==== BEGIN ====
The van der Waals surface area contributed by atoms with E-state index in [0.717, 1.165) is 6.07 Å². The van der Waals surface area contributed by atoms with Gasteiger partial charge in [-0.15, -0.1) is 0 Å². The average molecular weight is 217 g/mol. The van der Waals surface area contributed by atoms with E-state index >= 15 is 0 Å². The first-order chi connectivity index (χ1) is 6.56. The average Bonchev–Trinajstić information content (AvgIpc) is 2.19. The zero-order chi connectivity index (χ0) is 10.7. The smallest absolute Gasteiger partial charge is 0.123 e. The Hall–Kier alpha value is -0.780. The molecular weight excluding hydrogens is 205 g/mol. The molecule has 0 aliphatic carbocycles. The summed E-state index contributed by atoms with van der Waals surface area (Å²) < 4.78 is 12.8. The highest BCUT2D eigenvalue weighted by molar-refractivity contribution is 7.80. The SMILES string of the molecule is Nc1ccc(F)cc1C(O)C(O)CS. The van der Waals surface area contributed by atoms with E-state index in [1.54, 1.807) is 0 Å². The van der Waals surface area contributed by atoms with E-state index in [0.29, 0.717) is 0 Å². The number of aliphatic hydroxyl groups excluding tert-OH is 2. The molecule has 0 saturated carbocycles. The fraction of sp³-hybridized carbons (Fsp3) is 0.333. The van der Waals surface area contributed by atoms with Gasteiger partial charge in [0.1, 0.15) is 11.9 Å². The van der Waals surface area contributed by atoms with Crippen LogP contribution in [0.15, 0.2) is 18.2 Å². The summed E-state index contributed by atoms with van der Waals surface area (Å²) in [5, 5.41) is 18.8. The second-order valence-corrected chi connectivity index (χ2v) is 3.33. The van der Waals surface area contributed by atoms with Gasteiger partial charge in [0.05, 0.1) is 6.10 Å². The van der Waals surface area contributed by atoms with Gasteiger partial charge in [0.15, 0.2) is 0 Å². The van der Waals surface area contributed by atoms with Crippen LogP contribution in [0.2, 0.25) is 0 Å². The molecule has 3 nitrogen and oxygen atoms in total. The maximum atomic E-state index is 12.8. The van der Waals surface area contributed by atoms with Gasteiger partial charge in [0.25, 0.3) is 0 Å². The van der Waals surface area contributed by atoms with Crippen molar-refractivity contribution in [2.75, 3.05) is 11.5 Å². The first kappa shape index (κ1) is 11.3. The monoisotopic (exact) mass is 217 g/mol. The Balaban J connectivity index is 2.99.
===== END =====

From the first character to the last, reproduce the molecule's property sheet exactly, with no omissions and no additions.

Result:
The van der Waals surface area contributed by atoms with E-state index in [0.717, 1.165) is 6.07 Å². The van der Waals surface area contributed by atoms with Gasteiger partial charge in [-0.15, -0.1) is 0 Å². The average molecular weight is 217 g/mol. The van der Waals surface area contributed by atoms with E-state index >= 15 is 0 Å². The first-order chi connectivity index (χ1) is 6.56. The average Bonchev–Trinajstić information content (AvgIpc) is 2.19. The zero-order chi connectivity index (χ0) is 10.7. The smallest absolute Gasteiger partial charge is 0.123 e. The Hall–Kier alpha value is -0.780. The molecular weight excluding hydrogens is 205 g/mol. The molecule has 0 aliphatic carbocycles. The summed E-state index contributed by atoms with van der Waals surface area (Å²) < 4.78 is 12.8. The highest BCUT2D eigenvalue weighted by molar-refractivity contribution is 7.80. The SMILES string of the molecule is Nc1ccc(F)cc1C(O)C(O)CS. The van der Waals surface area contributed by atoms with E-state index in [1.54, 1.807) is 0 Å². The van der Waals surface area contributed by atoms with E-state index in [0.29, 0.717) is 0 Å². The number of aliphatic hydroxyl groups excluding tert-OH is 2. The molecule has 0 saturated carbocycles. The fraction of sp³-hybridized carbons (Fsp3) is 0.333. The van der Waals surface area contributed by atoms with Gasteiger partial charge in [0.1, 0.15) is 11.9 Å². The van der Waals surface area contributed by atoms with Crippen LogP contribution in [0.15, 0.2) is 18.2 Å². The summed E-state index contributed by atoms with van der Waals surface area (Å²) in [5, 5.41) is 18.8. The second-order valence-corrected chi connectivity index (χ2v) is 3.33. The van der Waals surface area contributed by atoms with Gasteiger partial charge in [0.05, 0.1) is 6.10 Å². The van der Waals surface area contributed by atoms with Gasteiger partial charge in [0.15, 0.2) is 0 Å². The van der Waals surface area contributed by atoms with Crippen LogP contribution in [0.2, 0.25) is 0 Å². The molecule has 3 nitrogen and oxygen atoms in total. The maximum atomic E-state index is 12.8. The van der Waals surface area contributed by atoms with Gasteiger partial charge in [0.25, 0.3) is 0 Å². The van der Waals surface area contributed by atoms with Crippen molar-refractivity contribution in [2.75, 3.05) is 11.5 Å². The first kappa shape index (κ1) is 11.3. The monoisotopic (exact) mass is 217 g/mol. The Balaban J connectivity index is 2.99.